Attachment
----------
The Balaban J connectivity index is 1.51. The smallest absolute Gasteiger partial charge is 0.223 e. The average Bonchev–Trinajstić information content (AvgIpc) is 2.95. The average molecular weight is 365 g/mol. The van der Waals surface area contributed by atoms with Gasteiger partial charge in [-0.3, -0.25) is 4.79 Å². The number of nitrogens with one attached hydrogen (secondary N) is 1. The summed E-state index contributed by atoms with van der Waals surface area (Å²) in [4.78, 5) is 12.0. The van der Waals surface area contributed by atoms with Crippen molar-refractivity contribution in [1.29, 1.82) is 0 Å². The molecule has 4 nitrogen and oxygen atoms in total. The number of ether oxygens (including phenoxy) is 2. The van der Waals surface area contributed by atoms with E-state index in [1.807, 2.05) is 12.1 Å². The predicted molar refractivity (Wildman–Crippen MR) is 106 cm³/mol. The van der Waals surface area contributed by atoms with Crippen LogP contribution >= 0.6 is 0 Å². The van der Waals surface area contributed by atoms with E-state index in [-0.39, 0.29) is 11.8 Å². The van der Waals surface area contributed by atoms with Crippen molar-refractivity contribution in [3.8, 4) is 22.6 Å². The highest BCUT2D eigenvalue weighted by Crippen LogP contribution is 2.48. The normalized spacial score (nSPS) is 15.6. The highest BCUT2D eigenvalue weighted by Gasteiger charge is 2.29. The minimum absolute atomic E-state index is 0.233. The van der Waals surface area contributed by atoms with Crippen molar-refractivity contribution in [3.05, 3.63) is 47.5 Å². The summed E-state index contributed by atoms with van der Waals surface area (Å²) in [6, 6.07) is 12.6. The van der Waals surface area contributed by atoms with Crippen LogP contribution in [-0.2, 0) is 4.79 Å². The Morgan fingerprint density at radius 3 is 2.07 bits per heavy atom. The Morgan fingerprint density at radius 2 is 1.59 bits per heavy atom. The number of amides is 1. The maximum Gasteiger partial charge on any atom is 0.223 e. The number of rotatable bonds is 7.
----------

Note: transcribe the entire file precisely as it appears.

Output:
The Balaban J connectivity index is 1.51. The smallest absolute Gasteiger partial charge is 0.223 e. The average Bonchev–Trinajstić information content (AvgIpc) is 2.95. The average molecular weight is 365 g/mol. The van der Waals surface area contributed by atoms with Gasteiger partial charge in [-0.3, -0.25) is 4.79 Å². The number of nitrogens with one attached hydrogen (secondary N) is 1. The summed E-state index contributed by atoms with van der Waals surface area (Å²) in [4.78, 5) is 12.0. The van der Waals surface area contributed by atoms with Crippen molar-refractivity contribution in [1.29, 1.82) is 0 Å². The molecule has 4 nitrogen and oxygen atoms in total. The number of ether oxygens (including phenoxy) is 2. The van der Waals surface area contributed by atoms with E-state index in [1.807, 2.05) is 12.1 Å². The predicted molar refractivity (Wildman–Crippen MR) is 106 cm³/mol. The van der Waals surface area contributed by atoms with Crippen LogP contribution >= 0.6 is 0 Å². The van der Waals surface area contributed by atoms with E-state index in [-0.39, 0.29) is 11.8 Å². The van der Waals surface area contributed by atoms with Crippen molar-refractivity contribution in [3.8, 4) is 22.6 Å². The highest BCUT2D eigenvalue weighted by Crippen LogP contribution is 2.48. The normalized spacial score (nSPS) is 15.6. The highest BCUT2D eigenvalue weighted by Gasteiger charge is 2.29. The minimum absolute atomic E-state index is 0.233. The van der Waals surface area contributed by atoms with Crippen molar-refractivity contribution in [3.05, 3.63) is 47.5 Å². The summed E-state index contributed by atoms with van der Waals surface area (Å²) in [6, 6.07) is 12.6. The van der Waals surface area contributed by atoms with Crippen LogP contribution in [-0.2, 0) is 4.79 Å². The Morgan fingerprint density at radius 3 is 2.07 bits per heavy atom. The Morgan fingerprint density at radius 2 is 1.59 bits per heavy atom. The number of amides is 1. The maximum Gasteiger partial charge on any atom is 0.223 e. The number of rotatable bonds is 7.